Rothman said that the end of U.S. involvement in the country is drawing near, because the resolution with the United Nations' Security Council authorizing the U.S. troops to be in Iraq expires in December of this year.
"Iraq will have to request the U.N. for additional U.S. participation or the participation of other countries at that time," Rothman said. "It may well present an opportunity for a reconfiguring of the number of U.S. troops in Iraq. The window of opportunity will be closing by December."
Rothman said that nothing will change his stance now about the war.
"I always believed that the use of military power should be limited to when a country's vital security can not be achieved without it," Rothman said. "If I knew at the time of the original vote what I know now, I would have never voted for it. There was no need to invade Iraq. There was no imminent danger to the United States. There were no weapons of mass destruction. There was no need to go into this country. None."
Help needed for vets
Rothman said that after visiting the wounded soldiers that there should be more of a focus on getting the veterans more mental health help.
"There is an enormous need for mental health counseling for those returning home that is shamefully not provided for them," Rothman said. "One soldier told me that he had to fill out six request forms to receive mental help and the military has still not provided him with care. That's just plain wrong. We're talking about expenses in this war that are reaching $1 trillion and that's an expense that is not talked about."
Rothman said that he made the trip with the idea of bringing more attention on the war back home to New Jersey.
"My constituents should make their voices heard, whether we should stay there or come home," Rothman said. "I tell my constituents to share their voices with us. They shouldn't be shut. I told the troops over there that Americans express their gratitude for their service, that the American people are supportive of the troops. Even if they're against the war, they're for the troops."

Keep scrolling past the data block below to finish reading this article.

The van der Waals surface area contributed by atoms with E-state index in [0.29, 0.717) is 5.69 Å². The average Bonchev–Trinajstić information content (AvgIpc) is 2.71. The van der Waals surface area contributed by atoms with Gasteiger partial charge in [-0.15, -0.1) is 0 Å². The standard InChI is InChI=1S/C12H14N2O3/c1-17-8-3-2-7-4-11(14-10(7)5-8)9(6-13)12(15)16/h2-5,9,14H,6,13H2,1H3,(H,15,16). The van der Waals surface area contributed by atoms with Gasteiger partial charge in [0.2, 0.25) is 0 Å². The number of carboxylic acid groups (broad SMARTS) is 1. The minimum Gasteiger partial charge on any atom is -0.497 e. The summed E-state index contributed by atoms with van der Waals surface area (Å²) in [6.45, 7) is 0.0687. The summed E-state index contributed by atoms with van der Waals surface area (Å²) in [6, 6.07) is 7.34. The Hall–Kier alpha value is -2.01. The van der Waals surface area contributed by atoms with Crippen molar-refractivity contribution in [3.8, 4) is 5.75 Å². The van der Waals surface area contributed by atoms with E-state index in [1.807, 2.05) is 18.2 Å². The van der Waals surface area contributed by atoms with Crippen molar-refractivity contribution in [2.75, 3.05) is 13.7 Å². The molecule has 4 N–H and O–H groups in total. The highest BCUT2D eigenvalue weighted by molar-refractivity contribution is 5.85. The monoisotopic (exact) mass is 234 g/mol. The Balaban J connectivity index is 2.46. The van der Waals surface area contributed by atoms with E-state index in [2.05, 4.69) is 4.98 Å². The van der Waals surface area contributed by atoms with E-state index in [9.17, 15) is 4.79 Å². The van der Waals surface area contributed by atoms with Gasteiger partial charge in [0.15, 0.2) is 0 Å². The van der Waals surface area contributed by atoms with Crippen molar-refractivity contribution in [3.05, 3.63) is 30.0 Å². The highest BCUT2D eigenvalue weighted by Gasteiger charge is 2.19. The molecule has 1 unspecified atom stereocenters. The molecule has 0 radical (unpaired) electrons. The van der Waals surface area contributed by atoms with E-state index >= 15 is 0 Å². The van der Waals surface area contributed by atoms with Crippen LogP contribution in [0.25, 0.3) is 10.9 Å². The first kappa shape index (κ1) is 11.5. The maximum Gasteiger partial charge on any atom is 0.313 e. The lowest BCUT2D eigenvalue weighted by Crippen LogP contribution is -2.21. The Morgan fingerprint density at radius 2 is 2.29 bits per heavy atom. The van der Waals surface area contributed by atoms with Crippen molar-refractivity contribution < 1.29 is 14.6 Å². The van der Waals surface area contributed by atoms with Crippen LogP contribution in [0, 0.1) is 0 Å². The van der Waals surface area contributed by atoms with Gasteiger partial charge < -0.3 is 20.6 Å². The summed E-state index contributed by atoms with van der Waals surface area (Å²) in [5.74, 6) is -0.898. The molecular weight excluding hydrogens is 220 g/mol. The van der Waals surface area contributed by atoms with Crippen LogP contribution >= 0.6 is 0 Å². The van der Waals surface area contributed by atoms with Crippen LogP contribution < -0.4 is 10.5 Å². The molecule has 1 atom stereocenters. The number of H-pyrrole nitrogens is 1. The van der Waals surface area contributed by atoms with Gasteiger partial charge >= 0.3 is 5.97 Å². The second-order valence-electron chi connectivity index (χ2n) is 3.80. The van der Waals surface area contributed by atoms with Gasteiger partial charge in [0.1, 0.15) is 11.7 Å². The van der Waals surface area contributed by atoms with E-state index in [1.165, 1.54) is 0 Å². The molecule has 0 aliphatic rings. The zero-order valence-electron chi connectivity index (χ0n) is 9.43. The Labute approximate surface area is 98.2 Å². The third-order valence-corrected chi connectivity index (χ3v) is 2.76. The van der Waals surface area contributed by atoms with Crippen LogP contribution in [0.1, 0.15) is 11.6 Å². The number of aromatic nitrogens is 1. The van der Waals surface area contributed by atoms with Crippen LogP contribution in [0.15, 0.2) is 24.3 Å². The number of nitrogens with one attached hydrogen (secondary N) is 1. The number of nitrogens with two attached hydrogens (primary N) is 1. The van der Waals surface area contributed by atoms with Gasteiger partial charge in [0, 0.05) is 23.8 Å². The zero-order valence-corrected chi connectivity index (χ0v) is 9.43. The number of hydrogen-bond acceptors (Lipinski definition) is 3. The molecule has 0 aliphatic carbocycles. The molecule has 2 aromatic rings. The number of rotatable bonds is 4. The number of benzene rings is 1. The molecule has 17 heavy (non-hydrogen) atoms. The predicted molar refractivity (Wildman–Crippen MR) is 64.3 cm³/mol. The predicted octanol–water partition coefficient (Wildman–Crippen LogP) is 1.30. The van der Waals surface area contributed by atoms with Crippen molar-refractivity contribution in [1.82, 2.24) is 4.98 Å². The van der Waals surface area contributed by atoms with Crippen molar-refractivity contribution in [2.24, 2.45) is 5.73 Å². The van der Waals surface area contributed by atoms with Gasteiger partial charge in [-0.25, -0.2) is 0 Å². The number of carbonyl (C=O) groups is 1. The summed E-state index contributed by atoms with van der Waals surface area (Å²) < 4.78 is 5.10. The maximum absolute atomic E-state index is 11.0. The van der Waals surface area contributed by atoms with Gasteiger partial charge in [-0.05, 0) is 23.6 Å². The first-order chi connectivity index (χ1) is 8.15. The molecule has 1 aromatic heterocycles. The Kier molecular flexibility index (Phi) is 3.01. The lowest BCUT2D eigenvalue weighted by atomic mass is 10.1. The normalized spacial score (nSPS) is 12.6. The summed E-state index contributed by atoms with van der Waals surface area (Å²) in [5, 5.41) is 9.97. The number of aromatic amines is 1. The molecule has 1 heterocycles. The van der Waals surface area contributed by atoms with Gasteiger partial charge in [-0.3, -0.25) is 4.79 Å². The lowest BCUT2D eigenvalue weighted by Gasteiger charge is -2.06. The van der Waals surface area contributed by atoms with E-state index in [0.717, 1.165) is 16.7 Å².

Added Rothman, "I think this trip either confirmed or reaffirmed my believe that this war is primarily now a matter of the political and social will of the Iraqi people to determine whether they want to live in peace or not, that we will not be able to help them unless they come to an agreement on a unified Iraq."
Rothman added, "I am going to make sure that our troops have the ammunition and the equipment to keep them safe."
Rothman has a message for the president.
"I will continue to encourage President Bush to withdraw all of our troops out of Iraq within the next six months," Rothman said. "I'm hopeful that the Iraqi people build the society that will help their people survive and not become an Iranian satellite. I just know that the American people are losing patience with the position our government is taking in Iraq and it might be best for the U.S. troops to come home."
Jim Hague can be reached via e-mail at either OGSMAR@aol.com or firstname.lastname@example.org